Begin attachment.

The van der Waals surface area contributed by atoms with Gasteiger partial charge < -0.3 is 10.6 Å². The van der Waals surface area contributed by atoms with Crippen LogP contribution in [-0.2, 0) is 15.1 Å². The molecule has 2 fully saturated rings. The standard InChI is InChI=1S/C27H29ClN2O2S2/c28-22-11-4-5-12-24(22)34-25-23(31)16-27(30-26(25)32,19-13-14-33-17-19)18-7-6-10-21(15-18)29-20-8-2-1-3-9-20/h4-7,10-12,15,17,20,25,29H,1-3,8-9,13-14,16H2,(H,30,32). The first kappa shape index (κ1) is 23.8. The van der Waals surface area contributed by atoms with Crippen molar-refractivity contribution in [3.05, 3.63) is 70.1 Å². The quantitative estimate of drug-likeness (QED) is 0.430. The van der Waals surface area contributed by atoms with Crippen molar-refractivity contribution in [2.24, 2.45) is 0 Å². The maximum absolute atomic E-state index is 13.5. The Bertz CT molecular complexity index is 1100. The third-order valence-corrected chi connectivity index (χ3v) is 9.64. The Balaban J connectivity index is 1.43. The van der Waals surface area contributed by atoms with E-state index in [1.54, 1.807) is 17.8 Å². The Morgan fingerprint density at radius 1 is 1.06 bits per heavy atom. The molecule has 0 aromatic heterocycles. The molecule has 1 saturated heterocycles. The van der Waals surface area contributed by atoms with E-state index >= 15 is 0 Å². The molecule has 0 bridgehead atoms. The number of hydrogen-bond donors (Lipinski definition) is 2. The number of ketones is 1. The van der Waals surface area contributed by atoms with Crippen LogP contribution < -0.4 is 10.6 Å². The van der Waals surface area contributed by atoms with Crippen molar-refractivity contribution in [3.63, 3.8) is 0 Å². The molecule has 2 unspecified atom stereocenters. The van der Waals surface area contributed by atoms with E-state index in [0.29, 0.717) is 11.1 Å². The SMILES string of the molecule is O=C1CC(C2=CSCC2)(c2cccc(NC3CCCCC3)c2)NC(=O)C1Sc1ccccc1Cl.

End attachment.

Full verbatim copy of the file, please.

The van der Waals surface area contributed by atoms with Gasteiger partial charge < -0.3 is 10.6 Å². The van der Waals surface area contributed by atoms with Crippen LogP contribution in [-0.2, 0) is 15.1 Å². The molecule has 2 fully saturated rings. The standard InChI is InChI=1S/C27H29ClN2O2S2/c28-22-11-4-5-12-24(22)34-25-23(31)16-27(30-26(25)32,19-13-14-33-17-19)18-7-6-10-21(15-18)29-20-8-2-1-3-9-20/h4-7,10-12,15,17,20,25,29H,1-3,8-9,13-14,16H2,(H,30,32). The first kappa shape index (κ1) is 23.8. The van der Waals surface area contributed by atoms with Crippen molar-refractivity contribution in [3.05, 3.63) is 70.1 Å². The quantitative estimate of drug-likeness (QED) is 0.430. The van der Waals surface area contributed by atoms with Crippen molar-refractivity contribution in [2.24, 2.45) is 0 Å². The maximum absolute atomic E-state index is 13.5. The Bertz CT molecular complexity index is 1100. The third-order valence-corrected chi connectivity index (χ3v) is 9.64. The Balaban J connectivity index is 1.43. The van der Waals surface area contributed by atoms with E-state index in [1.54, 1.807) is 17.8 Å². The Morgan fingerprint density at radius 1 is 1.06 bits per heavy atom. The molecule has 0 aromatic heterocycles. The molecule has 1 saturated heterocycles. The van der Waals surface area contributed by atoms with E-state index >= 15 is 0 Å². The molecule has 0 bridgehead atoms. The number of hydrogen-bond donors (Lipinski definition) is 2. The number of ketones is 1. The van der Waals surface area contributed by atoms with Crippen LogP contribution < -0.4 is 10.6 Å². The van der Waals surface area contributed by atoms with Crippen molar-refractivity contribution in [3.63, 3.8) is 0 Å². The molecule has 2 unspecified atom stereocenters. The van der Waals surface area contributed by atoms with E-state index in [0.29, 0.717) is 11.1 Å². The SMILES string of the molecule is O=C1CC(C2=CSCC2)(c2cccc(NC3CCCCC3)c2)NC(=O)C1Sc1ccccc1Cl.